September 5, 2017 at 3:32 p.m.

Mimicking the calf raising industry

U of M research center adds automated calf feeders
A total of 44 calves are split into two pens in a renovated barn at the research center. Ziegler and Chester-Jones said group housing has both benefits and disadvantages for the calves.  Photo by Krista M. Sheehan
A total of 44 calves are split into two pens in a renovated barn at the research center. Ziegler and Chester-Jones said group housing has both benefits and disadvantages for the calves. Photo by Krista M. Sheehan

By By Krista M. Sheehan- | Comments: 0 | Leave a comment

WASECA, Minn. - The research done by the University of Minnesota is following dairy industry trends.
The University of Minnesota's Southern Research and Outreach Center (SROC) in Waseca, Minn., recently added automated calf feeders to its calf research.
Researchers, Dave Ziegler and Hugh Chester-Jones, said they have been thinking about adding the technology for the past four years.
"The interest in the Midwest with these calf feeders has increased so much lately," Chester-Jones said. "We felt, as a team, we should have a model here to do research so we understand how it fits into a calf raising system."
SROC raises calves for three area dairy farms. The calves range in age from two days old to six months old. About 80 to 100 calves are on milk at all times.
"We hesitated about putting in the automatic calf feeders because our barns have individual pens which allows us to do research on starter and milk replacer. With the automated feeding, you lose work with the individual starter intake," Ziegler said.
At least half of the research projects with the calves evaluate starter intake.
But the researchers thought the information they can gain from having the system would be a far greater benefit to dairy producers.
"There are getting to be more automated calf feeders in the state, and there are more questions about how to work with them," Ziegler said.
The first group of calves was started with the new system in September. There are two pens each with 22 calves using the automated calf feeders. Each pen has one milk-feeding station. One pen also has two starter-feeding stations while the other pen has a bunk for starter.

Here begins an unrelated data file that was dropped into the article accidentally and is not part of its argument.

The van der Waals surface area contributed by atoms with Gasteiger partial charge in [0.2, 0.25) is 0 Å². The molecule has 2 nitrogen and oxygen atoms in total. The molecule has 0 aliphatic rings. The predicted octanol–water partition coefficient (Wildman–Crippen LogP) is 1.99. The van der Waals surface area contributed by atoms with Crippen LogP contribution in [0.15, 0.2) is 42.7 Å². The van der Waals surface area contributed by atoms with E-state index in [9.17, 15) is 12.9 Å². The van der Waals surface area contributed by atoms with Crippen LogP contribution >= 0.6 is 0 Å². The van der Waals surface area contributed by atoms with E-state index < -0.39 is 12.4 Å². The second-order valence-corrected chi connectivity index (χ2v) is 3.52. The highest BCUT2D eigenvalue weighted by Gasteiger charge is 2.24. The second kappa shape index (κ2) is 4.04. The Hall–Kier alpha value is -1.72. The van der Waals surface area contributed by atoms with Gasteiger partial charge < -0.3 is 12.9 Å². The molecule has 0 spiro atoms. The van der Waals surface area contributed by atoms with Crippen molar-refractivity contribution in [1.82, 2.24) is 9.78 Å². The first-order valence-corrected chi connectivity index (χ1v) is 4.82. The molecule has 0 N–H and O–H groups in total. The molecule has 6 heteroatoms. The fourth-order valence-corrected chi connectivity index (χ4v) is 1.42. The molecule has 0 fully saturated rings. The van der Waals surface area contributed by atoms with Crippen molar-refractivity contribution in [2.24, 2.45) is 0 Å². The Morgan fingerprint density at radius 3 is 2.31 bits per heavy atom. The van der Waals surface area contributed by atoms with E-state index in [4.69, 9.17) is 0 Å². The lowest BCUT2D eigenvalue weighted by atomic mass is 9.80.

"We're trying to use automatic grain feeders to work with our system of research," Ziegler said.
To start, Ziegler and Chester-Jones said their focus will be on milk replacer research.
"Our first goal is to understand what the capabilities are of the system," Chester-Jones said. "We wanted to look at more of the conventional type of raising calves instead of using an accelerated program."
Calves are currently being fed 1.25 pounds of a 20 percent protein, 20 percent fat milk replacer each day. An accelerated program would feed about two pounds of a 28 percent protein, 16 percent fat milk replacer.
"Intensified calf feeding systems double milk replacer costs. We're looking for an alternative to that, which would still be beneficial for the calves," Chester-Jones said.
Chester-Jones and Ziegler are hoping to study the calves and come up with feeding protocol that would be between their current one and the accelerated program.
The new automated calf feeding system replaces the research done with elevated calf stalls, which had been in place for almost 40 years.
"We want to try to mimic the calf raising industry and what people are using right now," Ziegler said.
SROC found funding for the calf feeders through their partners, Hubbard Feed and Milk Products. Ziegler and Chester-Jones also said they decided to renovate an existing barn rather than build a new structure to save money.
"It's a real-life situation. Many farms don't have the cash to build a new facility, either," Chester-Jones said.
Since installing the feeders, Ziegler and Chester-Jones have realized the pros and cons of having the system. The feeders cut down on labor when feeding calves.
"It is labor saving, but on the other hand you have to be a better calf person," Ziegler said. "You have to spend a lot of time with each calf when it's new to the pen to make sure it knows where the nipple is."
Calves at the research center are monitored at least twice a day, which is also important for disease control.
"Everything is shared," Ziegler said about group housing. "Sometimes it's hard to know which calf is sick or scouring so you have to watch them a little while. You really have to be on top of things a little more with this type of housing."
However, there are benefits to group housing. It allows the calves more space to run around and also makes it easier when it comes time to transition them to another pen. The calves also seem more calm and quiet than those in individual pens.
As everyone at the research center adjusts to the new way of raising calves, they will be able to gather information about the feeders to pass on to producers.
"We're getting more calls from producers about these feeders," Ziegler said. "Hopefully our research can help them."
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